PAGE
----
Feeds

What hell hath science wrought lately?

A quick guide to man's abominations

High performance access to file storage

In the beginning, things were simple. That's arguably because people were far more stupid, but let's not split hairs.

The point is, along came scientists with their fancy protractors, Bunsen burners and diesel-powered speedboats to complicate everything. Today there are scientific abominations all around us — and yes — they are coming to get you. (And we were hoping to keep this from you a bit longer, but they are also coming for your loved ones and family pet too.)

Seeing as how things move so quickly in this day in age, we thought it worthwhile compile a short list of some of things you need to worry about over the weekend.

Quoth Illidan: You are not prepared.

Chimeras

Science will ruin everything. Everything.

Scientists at the University of Nevada say they've figured out how make a human-sheep chimera. That's a sheep with 85 per cent animal cells and 15 per cent human cells.

It's done by an elegant process of sucking stem cells out from a person's bone marrow and injecting them into the unripe belly of a sheep fetus. The apparent point is to one day let animals rather courteously grow our organs for human transplant.

Here's the deal — the only place where human bone marrow and sheep fetuses should be mixed together is the grinder in a hotdog factory. And sheepmen? Really? We'll bet a good portion of our readers have turned off the filtering on Google Image Search and accidentally seen drawings of what some people fantasize doing to human/animal hybrid creatures. (And Mrs. Buttersworth too, apparently. I still have nightmares.)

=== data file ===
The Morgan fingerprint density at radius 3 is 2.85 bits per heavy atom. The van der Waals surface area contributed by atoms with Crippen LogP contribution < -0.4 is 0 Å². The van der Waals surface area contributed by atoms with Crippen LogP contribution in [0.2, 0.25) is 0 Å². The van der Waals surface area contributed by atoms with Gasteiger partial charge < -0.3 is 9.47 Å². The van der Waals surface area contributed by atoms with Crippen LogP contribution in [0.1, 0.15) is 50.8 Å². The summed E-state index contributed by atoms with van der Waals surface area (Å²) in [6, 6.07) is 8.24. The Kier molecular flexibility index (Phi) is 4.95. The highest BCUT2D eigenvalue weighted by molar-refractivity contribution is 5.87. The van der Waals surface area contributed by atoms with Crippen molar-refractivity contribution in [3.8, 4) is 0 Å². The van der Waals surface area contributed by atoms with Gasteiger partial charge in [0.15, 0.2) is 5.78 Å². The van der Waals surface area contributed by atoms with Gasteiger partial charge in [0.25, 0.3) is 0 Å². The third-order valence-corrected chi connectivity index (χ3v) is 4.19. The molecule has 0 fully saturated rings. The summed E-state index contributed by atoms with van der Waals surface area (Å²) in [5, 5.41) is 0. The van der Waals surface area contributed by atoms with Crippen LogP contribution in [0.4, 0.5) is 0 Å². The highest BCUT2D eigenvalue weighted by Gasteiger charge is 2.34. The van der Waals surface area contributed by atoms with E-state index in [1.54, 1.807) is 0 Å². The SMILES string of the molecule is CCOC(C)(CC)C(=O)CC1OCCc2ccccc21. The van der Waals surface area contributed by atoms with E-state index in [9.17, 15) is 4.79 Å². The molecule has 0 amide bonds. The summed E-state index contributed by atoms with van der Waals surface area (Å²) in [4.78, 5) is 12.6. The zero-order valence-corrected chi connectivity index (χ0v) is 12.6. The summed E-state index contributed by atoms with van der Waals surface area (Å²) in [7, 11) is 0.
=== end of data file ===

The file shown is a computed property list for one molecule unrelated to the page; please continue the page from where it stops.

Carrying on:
If all that's not enough to scare you, this author has a handy little reference manual called a "D&D sourcebook" and it flat-out says Chimera are by nature chaotic evil. And 2d6+4 bite attacks aren't something our children should be exposed to. Ever.

Call me old fashion.

But back to the organ thing. A lot of us sleep better knowing, worst comes to worst, there's a guy that knows a guy who will pay a lot of money for a human kidney — no questions asked. Suddenly Joe Renal Disease can upgrade to an A-grade sheep organ for a song. Where does that leave us growing organs au naturel? These creatures are coming for our rent money too.

Danger level: 3/5

High performance access to file storage

More from The Register

next story
IBM Hursley Park: Where Big Blue buries the past, polishes family jewels
How the internet of things has deep roots in the English countryside
Video games make you NASTY AND VIOLENT
Especially if you are bad at them and keep losing
Russian deputy PM: 'We are coming to the Moon FOREVER'
Plans to annex Earth's satellite with permanent base by 2030
Solar-powered aircraft unveiled for round-the-world flight
It's going to be a slow and sleepy flight for the pilots
LOHAN's Punch and Judy show relaunches Thursday
Weather looking good for second pop at test flights
Honeybee boffin STINGS OWN WEDDING TACKLE... for SCIENCE
Not the worst place to be stung, says one man
India's GPS alternative launches second satellite
Closed satnav system due to have all seven birds aloft by 2016
Curiosity finds not-very-Australian-shaped rock on Mars
File under 'messianic pastries' and move on, people
prev story

Whitepapers

Mainstay ROI - Does application security pay?
In this whitepaper learn how you and your enterprise might benefit from better software security.
Five 3D headsets to be won!
We were so impressed by the Durovis Dive headset we’ve asked the company to give some away to Reg readers.
3 Big data security analytics techniques
Applying these Big Data security analytics techniques can help you make your business safer by detecting attacks early, before significant damage is done.
The benefits of software based PBX
Why you should break free from your proprietary PBX and how to leverage your existing server hardware.
Mobile application security study
Download this report to see the alarming realities regarding the sheer number of applications vulnerable to attack, as well as the most common and easily addressable vulnerability errors.